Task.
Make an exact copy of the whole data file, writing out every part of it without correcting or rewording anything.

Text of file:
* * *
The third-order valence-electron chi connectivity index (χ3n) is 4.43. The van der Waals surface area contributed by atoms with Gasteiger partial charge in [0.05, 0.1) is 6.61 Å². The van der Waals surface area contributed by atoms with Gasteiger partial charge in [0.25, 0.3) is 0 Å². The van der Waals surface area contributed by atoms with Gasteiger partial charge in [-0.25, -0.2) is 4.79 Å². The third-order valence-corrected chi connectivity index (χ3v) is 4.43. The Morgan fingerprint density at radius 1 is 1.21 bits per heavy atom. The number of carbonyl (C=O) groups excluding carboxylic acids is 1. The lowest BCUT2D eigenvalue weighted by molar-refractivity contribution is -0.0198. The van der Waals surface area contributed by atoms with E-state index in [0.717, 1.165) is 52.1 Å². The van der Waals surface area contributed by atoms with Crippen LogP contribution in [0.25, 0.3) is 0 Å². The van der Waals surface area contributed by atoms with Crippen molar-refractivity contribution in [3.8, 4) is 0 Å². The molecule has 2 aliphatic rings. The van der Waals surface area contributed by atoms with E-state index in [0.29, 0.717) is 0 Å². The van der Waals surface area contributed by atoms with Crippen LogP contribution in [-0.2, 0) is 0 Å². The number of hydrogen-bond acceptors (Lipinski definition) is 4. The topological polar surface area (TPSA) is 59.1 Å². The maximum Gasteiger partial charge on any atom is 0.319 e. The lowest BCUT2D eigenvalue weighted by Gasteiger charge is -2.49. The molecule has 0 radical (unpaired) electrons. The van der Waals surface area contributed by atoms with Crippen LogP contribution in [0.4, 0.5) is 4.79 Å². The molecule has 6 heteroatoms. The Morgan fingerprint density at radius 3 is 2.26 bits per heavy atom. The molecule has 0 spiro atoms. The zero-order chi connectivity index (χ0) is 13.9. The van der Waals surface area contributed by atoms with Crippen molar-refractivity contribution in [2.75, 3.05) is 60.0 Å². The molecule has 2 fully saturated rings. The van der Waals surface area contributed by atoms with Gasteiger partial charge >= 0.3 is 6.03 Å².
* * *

The third-order valence-electron chi connectivity index (χ3n) is 4.43. The van der Waals surface area contributed by atoms with Gasteiger partial charge in [0.05, 0.1) is 6.61 Å². The van der Waals surface area contributed by atoms with Gasteiger partial charge in [0.25, 0.3) is 0 Å². The van der Waals surface area contributed by atoms with Gasteiger partial charge in [-0.25, -0.2) is 4.79 Å². The third-order valence-corrected chi connectivity index (χ3v) is 4.43. The Morgan fingerprint density at radius 1 is 1.21 bits per heavy atom. The number of carbonyl (C=O) groups excluding carboxylic acids is 1. The lowest BCUT2D eigenvalue weighted by molar-refractivity contribution is -0.0198. The van der Waals surface area contributed by atoms with E-state index in [0.717, 1.165) is 52.1 Å². The van der Waals surface area contributed by atoms with Crippen LogP contribution in [0.25, 0.3) is 0 Å². The van der Waals surface area contributed by atoms with Crippen molar-refractivity contribution in [3.8, 4) is 0 Å². The molecule has 2 aliphatic rings. The van der Waals surface area contributed by atoms with E-state index in [0.29, 0.717) is 0 Å². The van der Waals surface area contributed by atoms with Crippen LogP contribution in [-0.2, 0) is 0 Å². The number of hydrogen-bond acceptors (Lipinski definition) is 4. The topological polar surface area (TPSA) is 59.1 Å². The maximum Gasteiger partial charge on any atom is 0.319 e. The lowest BCUT2D eigenvalue weighted by Gasteiger charge is -2.49. The molecule has 0 radical (unpaired) electrons. The van der Waals surface area contributed by atoms with Crippen LogP contribution in [0.4, 0.5) is 4.79 Å². The molecule has 6 heteroatoms. The Morgan fingerprint density at radius 3 is 2.26 bits per heavy atom. The molecule has 0 spiro atoms. The zero-order chi connectivity index (χ0) is 13.9. The van der Waals surface area contributed by atoms with Crippen molar-refractivity contribution in [2.75, 3.05) is 60.0 Å². The molecule has 2 fully saturated rings. The van der Waals surface area contributed by atoms with Gasteiger partial charge >= 0.3 is 6.03 Å².